How I teach science
What is science?
The word "science" means a lot of things to a lot of people; there is a diversity of viewpoints even among professional scientists! To me, science is, above all, a process of developing and refining ideas about how the world works by seeking, collecting, analyzing, and reporting evidence. (Physicist Chad Orzel encapsulates this process as look-think-test-tell.) My students learn the facts and vocabulary of science, of course, but they also practice scientific reasoning and scientific methods. I give them many opportunities to hone these skills, from performing somewhat open-ended laboratory experiments to analyzing clinically relevant data. Likewise, my tests include many open-ended short-answer questions where students demonstrate their development of these skills.
Who can and should learn science?
Everyone! Irrespective of their professional and personal trajectories, ALL of my students will benefit from an appreciation of science and an ability to apply its tools, whether that means checking the source of a controversial claim or organizing data into a clear graph. Moreover, ALL of them are capable of scientific thinking (as Orzel points out). Thus, I strive to help ALL students on their respective journeys. I foster an inclusive, supportive environment with strategies like the following: I express and explain my own enthusiasm for the material while also cultivating students' personal connections to it; I sensitively address biological differences among individuals (e.g., skin color or male/female pelvis structure); I solicit input from quiet students to ensure their voices are heard; I make reasonable accommodations for students with scheduling challenges beyond their control; and I strive to recognize and address microaggressions when they occur.
How should instructors like me facilitate the learning of science?
Clearly, the "sage on a stage" model of teaching -- in which a wise professor dispenses knowledge to a rapt audience of students who remain silent except to chuckle appreciatively at the professor's jokes -- is an outdated one. These days, I think of myself as part coach, part cheerleader, and part referee. The students are the athletes; they are the ones who have to play the game. My job is to give them the ball, show them how to practice, encourage them to accept formidable challenges, and ultimately judge the success of their performance. Furthermore, the most fruitful practices generally involve teamwork, in which players combine their complementary strengths. I therefore promote teamwork via simple "think-pair-share" exercises as well as more involved "jigsaw" exercises in which each team member possesses unique information needed by the rest of the team. And, like any good coach, I ask my students to think metacognitively about why they're doing what they're doing and what their current weaknesses are.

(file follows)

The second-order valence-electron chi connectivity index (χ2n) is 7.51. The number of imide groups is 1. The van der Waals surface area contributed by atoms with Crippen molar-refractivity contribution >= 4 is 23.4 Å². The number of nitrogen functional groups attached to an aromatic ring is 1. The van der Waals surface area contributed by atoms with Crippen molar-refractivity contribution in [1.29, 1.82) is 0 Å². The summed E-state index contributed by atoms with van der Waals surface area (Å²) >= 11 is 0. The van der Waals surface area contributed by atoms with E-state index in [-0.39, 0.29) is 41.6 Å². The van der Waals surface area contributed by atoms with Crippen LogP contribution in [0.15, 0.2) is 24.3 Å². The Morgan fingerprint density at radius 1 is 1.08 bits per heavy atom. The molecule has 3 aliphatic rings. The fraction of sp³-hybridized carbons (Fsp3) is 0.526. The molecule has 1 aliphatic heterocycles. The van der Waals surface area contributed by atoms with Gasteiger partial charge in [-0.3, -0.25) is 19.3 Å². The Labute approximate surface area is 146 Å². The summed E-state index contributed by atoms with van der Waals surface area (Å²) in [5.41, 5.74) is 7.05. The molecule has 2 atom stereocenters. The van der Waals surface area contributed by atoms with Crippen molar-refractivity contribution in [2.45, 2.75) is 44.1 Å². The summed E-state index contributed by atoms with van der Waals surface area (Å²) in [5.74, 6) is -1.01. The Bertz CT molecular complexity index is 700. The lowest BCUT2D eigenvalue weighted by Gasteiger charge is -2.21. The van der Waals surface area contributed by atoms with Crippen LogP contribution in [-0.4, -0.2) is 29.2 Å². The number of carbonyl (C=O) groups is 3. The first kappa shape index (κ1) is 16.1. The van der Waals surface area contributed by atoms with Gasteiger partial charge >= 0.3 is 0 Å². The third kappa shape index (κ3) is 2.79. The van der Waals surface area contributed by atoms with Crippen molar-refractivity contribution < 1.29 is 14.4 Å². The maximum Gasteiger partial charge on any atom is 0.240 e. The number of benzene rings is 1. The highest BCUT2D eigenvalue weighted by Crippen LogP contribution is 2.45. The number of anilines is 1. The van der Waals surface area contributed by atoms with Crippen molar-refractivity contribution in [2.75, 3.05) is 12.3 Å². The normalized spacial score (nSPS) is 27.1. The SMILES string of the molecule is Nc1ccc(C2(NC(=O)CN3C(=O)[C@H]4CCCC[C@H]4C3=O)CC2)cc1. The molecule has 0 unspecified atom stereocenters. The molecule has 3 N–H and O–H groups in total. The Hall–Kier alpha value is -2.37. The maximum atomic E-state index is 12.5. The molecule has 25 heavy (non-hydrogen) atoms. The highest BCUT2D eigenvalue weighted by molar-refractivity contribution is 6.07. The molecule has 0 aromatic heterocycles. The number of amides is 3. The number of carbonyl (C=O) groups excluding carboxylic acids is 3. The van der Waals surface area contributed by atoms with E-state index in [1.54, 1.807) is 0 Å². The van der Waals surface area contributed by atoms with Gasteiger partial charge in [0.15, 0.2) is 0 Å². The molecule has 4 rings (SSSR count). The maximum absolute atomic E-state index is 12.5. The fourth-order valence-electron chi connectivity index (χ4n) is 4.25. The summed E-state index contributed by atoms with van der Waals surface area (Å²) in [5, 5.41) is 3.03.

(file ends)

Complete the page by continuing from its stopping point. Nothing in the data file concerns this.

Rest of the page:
How do I differ from most other instructors?
If you ask past students what set me apart from other instructors, many will cite my tendency to burst into song. This is true, but constitutes only a small portion of class time. More fundamentally, I run my classes in a way that emphasizes careful note-taking. I use PowerPoint as a high-tech overhead projector; my slides are full of empty space for annotating figures and answering questions, and I write right along with the students to keep the pacing reasonable. This focus on note-taking is not the most glamorous or attention-getting strategy, but it works.
Somewhat related to the above, I also spend, relative to my peers, huge amounts of time writing and grading original study questions and test questions. Too often, questions from textbooks and test banks are poorly written, obsessed with obscure details, previously leaked to the Internet, etc. -- so I craft highly structured questions that reflect my pedagogical priorities. To make sure students can use old tests for practice, I prepare new tests each term. Many of these questions are in a short-answer format (rather than multiple-choice format) to stress the importance of scientific reasoning (rather than merely getting the "right" answer).
A final possibly unusual aspect of my teaching is that I am rarely content to rest on my laurels. Once a course is taught two or three times, it is tempting to declare it "good enough," but I cannot help seeking a better textbook, a more elegant experiment, a more intriguing analogy. For example, my article Which way do the ions go? traces the evolution of my mediocre treatment of electrochemical gradients into a better one, and my article Integration of Math Jingles into Physiology Courses explains how I have adjusted my use of content-rich biology music in response to student feedback. Just as my students learn from iterative cycles of testing, feedback, and revision, so too do I.